]. Moreover, Q-body assay for detecting BGP peptide was successfully performed not only in the biochemical buffer-based samples but also in 50% plasma with no apparent loss of response [8
]. Therefore, Q-body has potential as a universal reagent for monitoring MA in biological fluid such as blood sample. The anti-MA Q-body was previously generated using an amber-codon-based cell-free transcription and translation system. This Q-body showed a dose-dependent response to the MA derivative concentration up to 7.2-fold [8
]. However, as the Q-body is produced via an in vitro translation system, the high cost of reagents including unnatural aminoacyl-tRNA-conjugated dye and the low yield remain as obstacles in practical applications.
In this paper, we detail the synthesis of a Q-body using a combination of Escherichia coli (E. coli) expression for high yields and Cys-tagging for site-specific fluorescence dye conjugation. The conjugating involves the mild reduction of the sulfhydryl group of a Cys-tag followed by labeling with a maleimide-conjugated dye. To develop a one-pot MA detection method, we generated a Q-body that recognizes 3-[(2S)-2-(methylamino)propyl] phenol, a MA derivative with high structural similarity. A major focus was the position and number of the fluorophore, as well as the length of the spacer between the maleimide and dye to synthesize a Q-body with a high response to the antigen. The results indicate the potential use of high yield E. coli-based recombinant antibody production and thiol-based antibody labeling with fluorescent dyes against various biomarkers, including MA.
4. Results and Discussion
The anti-MA scFv gene M9 used in this study was originally cloned and affinity-matured by G. Georgiou’s group [17
]. Since this anti-MA antibody had the same number of Trp residues in both the heavy chain variable (VH) and light chain variable (VL) domains (three Trp residues in each domain), we constructed three different DNA genes with different sites for fluorophore-labeling: close to the H chain, to the L chain, or to both the chains. We inserted a Cys-tag for conjugating a dye at the N-terminal regions of the H and L chains (Figure 2
). The anti-MA Fab gene with a single Cys-tag at the N-terminal region of the H/L chain was cloned into the pUQ1H/pUQ1L vector. Similarly, we generated a gene for a double-dye-labeled Q-body with two Cys-tags at the N-terminal regions of both the H and L chains.
Previously, the VH and VL genes of clone M9 had been codon-optimized and subcloned into the pROX vector to generate a cell-free transcription-translation system-based anti-MA Q-body with a fluorophore located at the N-terminal region of the H chain [pROX1H(MeM9)] [9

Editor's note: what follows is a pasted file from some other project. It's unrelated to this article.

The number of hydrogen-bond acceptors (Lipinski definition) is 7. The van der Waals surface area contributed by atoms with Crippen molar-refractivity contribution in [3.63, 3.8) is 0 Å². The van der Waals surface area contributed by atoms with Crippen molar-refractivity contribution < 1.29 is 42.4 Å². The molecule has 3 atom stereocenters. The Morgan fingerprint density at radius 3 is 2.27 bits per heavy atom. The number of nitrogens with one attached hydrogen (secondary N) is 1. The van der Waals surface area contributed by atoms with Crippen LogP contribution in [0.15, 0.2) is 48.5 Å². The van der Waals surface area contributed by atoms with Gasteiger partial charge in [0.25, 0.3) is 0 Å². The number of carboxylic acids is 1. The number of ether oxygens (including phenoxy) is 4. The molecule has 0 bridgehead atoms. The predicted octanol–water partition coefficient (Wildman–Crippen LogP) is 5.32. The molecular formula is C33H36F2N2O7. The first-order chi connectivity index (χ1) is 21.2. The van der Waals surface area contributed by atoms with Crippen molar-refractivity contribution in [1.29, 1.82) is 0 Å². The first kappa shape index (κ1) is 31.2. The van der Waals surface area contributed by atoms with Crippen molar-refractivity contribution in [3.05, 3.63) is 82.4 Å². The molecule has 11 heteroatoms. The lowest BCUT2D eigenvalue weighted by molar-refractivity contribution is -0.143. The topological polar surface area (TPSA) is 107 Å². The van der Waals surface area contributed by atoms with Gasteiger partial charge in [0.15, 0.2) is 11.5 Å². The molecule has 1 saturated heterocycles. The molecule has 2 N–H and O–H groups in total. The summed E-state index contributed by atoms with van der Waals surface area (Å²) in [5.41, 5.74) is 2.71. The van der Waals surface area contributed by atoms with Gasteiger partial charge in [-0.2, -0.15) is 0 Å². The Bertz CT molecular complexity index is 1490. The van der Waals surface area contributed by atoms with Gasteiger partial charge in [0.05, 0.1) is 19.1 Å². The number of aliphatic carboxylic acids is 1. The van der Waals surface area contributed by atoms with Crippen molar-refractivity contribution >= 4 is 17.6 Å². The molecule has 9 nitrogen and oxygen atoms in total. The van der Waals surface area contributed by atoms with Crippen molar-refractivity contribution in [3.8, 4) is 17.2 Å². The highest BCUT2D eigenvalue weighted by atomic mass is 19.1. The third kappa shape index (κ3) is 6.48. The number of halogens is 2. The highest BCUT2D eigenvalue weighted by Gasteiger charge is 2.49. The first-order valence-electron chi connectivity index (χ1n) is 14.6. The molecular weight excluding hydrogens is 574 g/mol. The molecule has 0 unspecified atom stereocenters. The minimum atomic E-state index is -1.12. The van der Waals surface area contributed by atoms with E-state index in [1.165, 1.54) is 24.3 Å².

]. In this study, the DNA was subcloned into pUQ1H, pUQ1L, and pUQ2 to express each Fab in the cytoplasm of E. coli
]. The anti-MA Fabs were expressed in soluble form and then purified by immobilized metal affinity chromatography (IMAC) via the His-tags. After a mild reduction of the cysteine thiol group of the Cys-tag, a maleimide-conjugated fluorescent dye was conjugated to the reduced thiol group utilizing the maleimide-thiol reaction (Figure 3
). Next, the Q-bodies were tandemly purified by IMAC and anti-Flag affinity beads to remove the excess free dyes. The Q-bodies were then used for fluorescence measurements in the presence of denaturant or antigen.
Our previous study utilizing a Fab-type Q-body against bone Gla protein (BGP) showed that the differences in linker length between the maleimide and Cys-tag affected the fluorescent response of the Q-body in the presence of antigen [8
]. Based on these results, we varied the spacer length between the dye and maleimide: TAMRA-CO-maleimide (C0), TAMRA-C2-maleimide (C2), or TAMRA-C5-maleimide (C5) (Figure 4
a). We evaluated the maximum degree of quenching (quenching capacity) of each Q-body by measuring the fluorescence intensities in the presence of a denaturant (7 M guanidine hydrochloride and 100 mM dithiothreitol) and normalizing the values against those obtained under the non-denatured condition (PBST added instead of the denaturant). The responses of the denatured Q-bodies were 1.56 ± 0.03-, 1.19 ± 0.15-, 0.73 ± 0.38-, 2.48 ± 0.26-, 2.80 ± 0.24-, 5.13 ± 0.79-, 2.35 ± 0.36-, 3.67 ± 0.68-, and 2.31 ± 0.33-fold for the C0-labeled H, C0-labeled L, C0-labeled HL, C2-labeled H, C2-labeled L, C2-labeled HL, C5-labeled H, C5-labeled L, and C5-labeled HL, respectively (Figure 4
b,c). For the C2-linker, the responses of two single dye-labeled Q-bodies (H and L) were similar, and these values were approximately two times lower than for the double dye-labeled Q-body (HL), as estimated based on the same number of Trp residues in the VH and VL domains. The C0/C5-linker Q-bodies did not show this trend. Although the three-dimensional structures of these Q-bodies have not been determined, we can state that the optimal position of dyes around the Trp residues affects the degree of quenching. We estimated that the C0 linker was too short to stay close to the Trp residues in VH as well as in VL. However, the C2 and C5 linkers were a suitable length to increase the quenching capacity.